Sea vegetables

Appears in

The New Vegetarian

The New Vegetarian

By Colin Spencer

Published 1986

  • About

Hiziki seaweed

Carrageen seaweed

Arame seaweed

Wakame seaweed

Kombu seaweed

Shiofuki (prepared kombu kelp)

Dulse seaweed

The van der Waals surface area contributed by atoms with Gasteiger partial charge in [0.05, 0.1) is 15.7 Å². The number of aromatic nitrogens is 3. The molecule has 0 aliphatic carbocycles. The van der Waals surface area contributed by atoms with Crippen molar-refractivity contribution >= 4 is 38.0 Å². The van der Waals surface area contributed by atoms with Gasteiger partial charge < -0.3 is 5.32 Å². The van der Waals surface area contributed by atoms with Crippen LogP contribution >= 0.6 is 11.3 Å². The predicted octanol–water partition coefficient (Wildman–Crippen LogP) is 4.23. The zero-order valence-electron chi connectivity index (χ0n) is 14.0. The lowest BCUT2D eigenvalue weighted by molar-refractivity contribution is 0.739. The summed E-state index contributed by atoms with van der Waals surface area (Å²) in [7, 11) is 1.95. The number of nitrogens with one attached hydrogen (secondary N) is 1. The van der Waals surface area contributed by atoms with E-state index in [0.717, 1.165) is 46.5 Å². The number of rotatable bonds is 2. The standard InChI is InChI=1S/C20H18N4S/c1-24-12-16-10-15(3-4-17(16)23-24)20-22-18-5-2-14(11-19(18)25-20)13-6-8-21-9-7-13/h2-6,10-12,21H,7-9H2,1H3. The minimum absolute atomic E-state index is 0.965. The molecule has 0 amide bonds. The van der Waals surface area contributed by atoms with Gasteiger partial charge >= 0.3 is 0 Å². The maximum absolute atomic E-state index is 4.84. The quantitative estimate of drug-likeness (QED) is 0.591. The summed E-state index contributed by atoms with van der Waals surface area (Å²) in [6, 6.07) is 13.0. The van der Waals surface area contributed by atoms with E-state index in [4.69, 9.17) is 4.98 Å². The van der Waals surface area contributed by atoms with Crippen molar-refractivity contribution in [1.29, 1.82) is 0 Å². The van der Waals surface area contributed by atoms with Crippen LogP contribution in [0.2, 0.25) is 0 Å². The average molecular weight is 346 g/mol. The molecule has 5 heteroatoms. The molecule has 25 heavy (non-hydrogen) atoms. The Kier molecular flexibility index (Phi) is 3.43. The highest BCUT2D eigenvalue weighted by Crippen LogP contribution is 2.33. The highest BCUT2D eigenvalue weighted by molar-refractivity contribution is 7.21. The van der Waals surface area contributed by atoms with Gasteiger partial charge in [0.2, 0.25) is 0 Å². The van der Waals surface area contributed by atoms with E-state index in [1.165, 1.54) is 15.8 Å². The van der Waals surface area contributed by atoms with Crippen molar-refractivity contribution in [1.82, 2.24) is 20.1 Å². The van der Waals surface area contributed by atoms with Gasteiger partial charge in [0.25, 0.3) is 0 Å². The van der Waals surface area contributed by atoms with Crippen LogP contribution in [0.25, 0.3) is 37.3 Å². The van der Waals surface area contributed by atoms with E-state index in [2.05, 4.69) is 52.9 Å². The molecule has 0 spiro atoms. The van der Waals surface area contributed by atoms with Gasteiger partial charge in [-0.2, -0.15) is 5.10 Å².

The use of sea vegetables, or seaweeds, as foods was originally confined mostly to Oriental cookery. They have now, however, become acceptable in the West, and are gaining in popularity all the time. Depending on the variety, they can be grilled/broiled until crisp, cut and added to soups, stews and salads, stir-fried or cooked to soften and wrapped round moulds. They expand considerably when soaked, so only a little is needed. Varieties include: arame and hiziki (thin, shredded-looking variety used as vegetables in Japanese cooking); carrageen (a European variety that is cooked to eat like a vegetable); dulse (a coarse Northern variety which is usually sun-dried; it can be cooked like spinach); kombu (a Japanese kelp seaweed, with broad, blackish-grey ribbons; wakame (a long variety with thin ribbon-like strands, used in soups and salads) which is used to flavour the Japanese stock dashi, and can also be soaked and cut in strips for wrapping up pieces of raw fish to make sushi. It is also available shredded, in a ready-to-eat form as shiofuki).